Ukraine requested a lot of top-attack ATGMs (Anti-Tank Guided Missiles) because of a flaw in all Russian tanks built since the 1960s. Between 2015 and 2021 the Ukrainians tested a lot of portable anti-tank weapons and found that Western models, like Javelin, Carl Gustav and several others were ideal for mobile infantry (on foot after riding to the battle zone in civilian vehicles) who destroyed tanks and lighter armored vehicles as the Russians advanced into Ukraine. In the months before the Russian 2022 invasion the Ukrainian military described Russian tactics to NATO without going into detail about how they would deal with it. Anyone paying attention to what was going on in Donbas after 2015 could have figured out what the Ukrainians were planning to do. NATO countries had supplied their latest anti-tank weapons for the Donbas tests, which confirmed that Russian tanks had a fatal design flaw from their use of a main-battery autoloader, which led to the total destruction of Russian tanks hit by a top-attack ATGM. None of the Russian ATGMs used top-attack because of the additional cost and that fact that Western tanks did not use autoloader and were not automatically destroyed by top-attack ATGMs.
During World War II the Russian usually kept advancing past damaged tanks and had tank recovery and repair units restore damaged tanks to duty. That no longer worked because most of the damaged tanks in Ukraine suffered catastrophic damage as all Russian tanks built in the past fifty years used autoloaders requiring that a dozen+ shells and their propellant be exposed in the turret to feed the autoloader. The Israelis noted this flaw and pointed it out to their Western allies, which is why Israeli and Western tanks don’t use an autoloader and, when hit in the turret, do not suffer massive damage as all those exposed autoloader shells explode when the turret is penetrated. Western anti-tank weapons were designed to take advantage of this vulnerability, which was never seen on a wide scale until the 2022 invasion. That is one reason Western nations so confidently shipped so many of their latest anti-tank weapons to Ukraine in the months before the invasion.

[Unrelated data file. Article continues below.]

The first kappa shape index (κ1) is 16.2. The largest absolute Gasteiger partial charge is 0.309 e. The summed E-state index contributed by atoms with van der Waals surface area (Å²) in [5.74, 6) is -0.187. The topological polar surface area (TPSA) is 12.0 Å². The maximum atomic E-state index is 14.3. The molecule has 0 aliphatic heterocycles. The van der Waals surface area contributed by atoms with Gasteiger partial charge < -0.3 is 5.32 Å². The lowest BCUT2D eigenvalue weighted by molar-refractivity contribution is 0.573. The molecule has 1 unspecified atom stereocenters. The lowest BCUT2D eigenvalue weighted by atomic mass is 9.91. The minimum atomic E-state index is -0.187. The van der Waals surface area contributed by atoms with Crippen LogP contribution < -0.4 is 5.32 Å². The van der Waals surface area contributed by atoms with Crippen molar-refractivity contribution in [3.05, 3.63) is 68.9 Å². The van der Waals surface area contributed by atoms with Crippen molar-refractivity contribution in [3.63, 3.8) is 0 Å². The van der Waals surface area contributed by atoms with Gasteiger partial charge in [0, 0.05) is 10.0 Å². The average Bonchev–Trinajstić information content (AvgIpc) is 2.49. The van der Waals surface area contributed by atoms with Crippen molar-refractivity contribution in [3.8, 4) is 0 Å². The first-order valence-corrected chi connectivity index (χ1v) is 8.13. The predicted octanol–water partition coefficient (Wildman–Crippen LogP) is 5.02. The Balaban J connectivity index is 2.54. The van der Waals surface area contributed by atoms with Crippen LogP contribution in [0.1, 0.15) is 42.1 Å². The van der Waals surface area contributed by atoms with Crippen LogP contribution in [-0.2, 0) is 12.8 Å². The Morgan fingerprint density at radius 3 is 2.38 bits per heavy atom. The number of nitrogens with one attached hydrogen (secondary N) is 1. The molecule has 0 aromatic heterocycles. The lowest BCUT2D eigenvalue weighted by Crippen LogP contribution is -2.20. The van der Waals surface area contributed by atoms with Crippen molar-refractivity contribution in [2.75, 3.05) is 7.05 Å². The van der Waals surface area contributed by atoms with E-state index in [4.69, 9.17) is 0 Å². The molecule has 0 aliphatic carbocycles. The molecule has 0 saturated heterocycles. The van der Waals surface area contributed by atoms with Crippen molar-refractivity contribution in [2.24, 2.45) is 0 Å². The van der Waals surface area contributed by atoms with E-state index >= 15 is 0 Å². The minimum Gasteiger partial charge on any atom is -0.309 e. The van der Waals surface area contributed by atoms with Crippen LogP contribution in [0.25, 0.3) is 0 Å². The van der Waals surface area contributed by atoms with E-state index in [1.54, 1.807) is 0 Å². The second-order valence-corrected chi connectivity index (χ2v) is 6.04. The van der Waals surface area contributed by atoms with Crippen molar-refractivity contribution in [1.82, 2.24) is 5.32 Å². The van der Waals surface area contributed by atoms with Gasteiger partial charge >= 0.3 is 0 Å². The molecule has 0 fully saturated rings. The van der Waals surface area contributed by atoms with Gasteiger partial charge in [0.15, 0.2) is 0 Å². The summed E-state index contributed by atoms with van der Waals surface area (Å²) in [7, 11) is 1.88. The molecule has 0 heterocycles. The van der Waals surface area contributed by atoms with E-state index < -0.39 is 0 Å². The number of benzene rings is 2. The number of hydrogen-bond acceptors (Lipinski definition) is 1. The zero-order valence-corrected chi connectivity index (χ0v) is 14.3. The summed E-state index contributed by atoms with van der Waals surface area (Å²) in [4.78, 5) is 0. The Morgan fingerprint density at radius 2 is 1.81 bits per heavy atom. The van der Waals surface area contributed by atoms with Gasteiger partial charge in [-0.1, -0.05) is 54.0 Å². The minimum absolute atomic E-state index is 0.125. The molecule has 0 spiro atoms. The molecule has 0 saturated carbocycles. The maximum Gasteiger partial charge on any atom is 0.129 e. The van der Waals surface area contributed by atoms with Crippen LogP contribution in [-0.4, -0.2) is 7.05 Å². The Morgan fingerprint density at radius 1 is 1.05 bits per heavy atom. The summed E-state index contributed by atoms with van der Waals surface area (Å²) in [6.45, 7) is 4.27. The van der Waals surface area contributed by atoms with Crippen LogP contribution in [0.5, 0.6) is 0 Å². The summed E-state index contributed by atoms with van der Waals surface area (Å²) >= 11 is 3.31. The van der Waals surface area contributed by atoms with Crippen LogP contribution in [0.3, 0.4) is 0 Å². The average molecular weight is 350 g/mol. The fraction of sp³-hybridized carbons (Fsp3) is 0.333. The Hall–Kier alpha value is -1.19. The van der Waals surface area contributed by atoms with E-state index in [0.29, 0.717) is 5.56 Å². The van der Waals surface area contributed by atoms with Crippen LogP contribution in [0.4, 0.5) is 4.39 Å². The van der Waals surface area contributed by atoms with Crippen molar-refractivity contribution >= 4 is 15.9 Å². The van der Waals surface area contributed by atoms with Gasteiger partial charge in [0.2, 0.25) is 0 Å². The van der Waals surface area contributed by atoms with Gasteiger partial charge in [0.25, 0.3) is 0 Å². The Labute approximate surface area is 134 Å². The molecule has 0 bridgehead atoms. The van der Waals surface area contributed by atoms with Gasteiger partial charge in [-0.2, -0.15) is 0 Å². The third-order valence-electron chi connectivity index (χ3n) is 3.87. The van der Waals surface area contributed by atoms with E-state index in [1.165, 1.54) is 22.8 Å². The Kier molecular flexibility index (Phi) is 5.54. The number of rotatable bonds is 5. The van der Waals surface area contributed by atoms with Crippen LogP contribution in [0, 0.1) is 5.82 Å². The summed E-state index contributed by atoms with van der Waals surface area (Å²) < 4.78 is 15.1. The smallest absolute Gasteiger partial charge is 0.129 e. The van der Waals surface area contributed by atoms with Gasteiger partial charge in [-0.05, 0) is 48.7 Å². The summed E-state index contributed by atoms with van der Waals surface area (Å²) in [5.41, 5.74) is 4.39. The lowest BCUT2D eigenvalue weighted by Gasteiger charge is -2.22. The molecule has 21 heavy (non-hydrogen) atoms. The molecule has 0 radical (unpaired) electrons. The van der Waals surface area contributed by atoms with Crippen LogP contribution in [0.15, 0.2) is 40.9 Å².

The initial Russian main effort was in northern Ukraine, in an effort to take Kyiv, the Ukrainian capital. That cost the Russians tens of thousands of troops, hundreds of tanks and other armored vehicles, and many trucks carrying supplies, especially fuel. This large-scale destruction was made possible by the top-attack vulnerability. Since Russian ATGMs do not have top-attack capabilities, the captured Russian tanks are more effective when used by the Ukrainians than they are when used by Russians. Equally important is the Ukrainian use of proper combined arms tactics in which tanks are accompanied by infantry armed with ATGMs and supported by artillery fire from guns that follow behind the advancing mechanized units, ready to fire on obstacles encountered by the tanks and infantry. Russia ignored the combined arms approach during their initial attempt to take Kyiv in February. This was done because the Russians believed they had the element of surprise against Ukrainian forces unprepared to oppose. The Russians were wrong on both counts and were quickly defeated. It is a basic rule in combat, especially the first battle of war, that you must not underestimate the enemy. The Ukrainians took this into account while the Russians did not. Vladimir Putin, the Russian leader who ordered the invasion also outlawed any public discussion of what was going on with combat operations. After about two months of fighting, even some Putin supporters were calling for those military leaders who ignored the true condition of the Ukrainian and Russian forces to be identified and punished. That has still not been done and the Ukrainians are still winning. All this destroyed Russian troop morale and that was what led to the recent “Russian Gift” to Ukraine. Putin has not been able to fix the morale problem with his troops, especially because despite outlawing public discussion of what is happening in Ukraine, so many Russian troops (over 50,000) have been killed and many more wounded or captured that word of mouth has made existing and potential Russian troops aware that Ukraine is a place they do not want to be.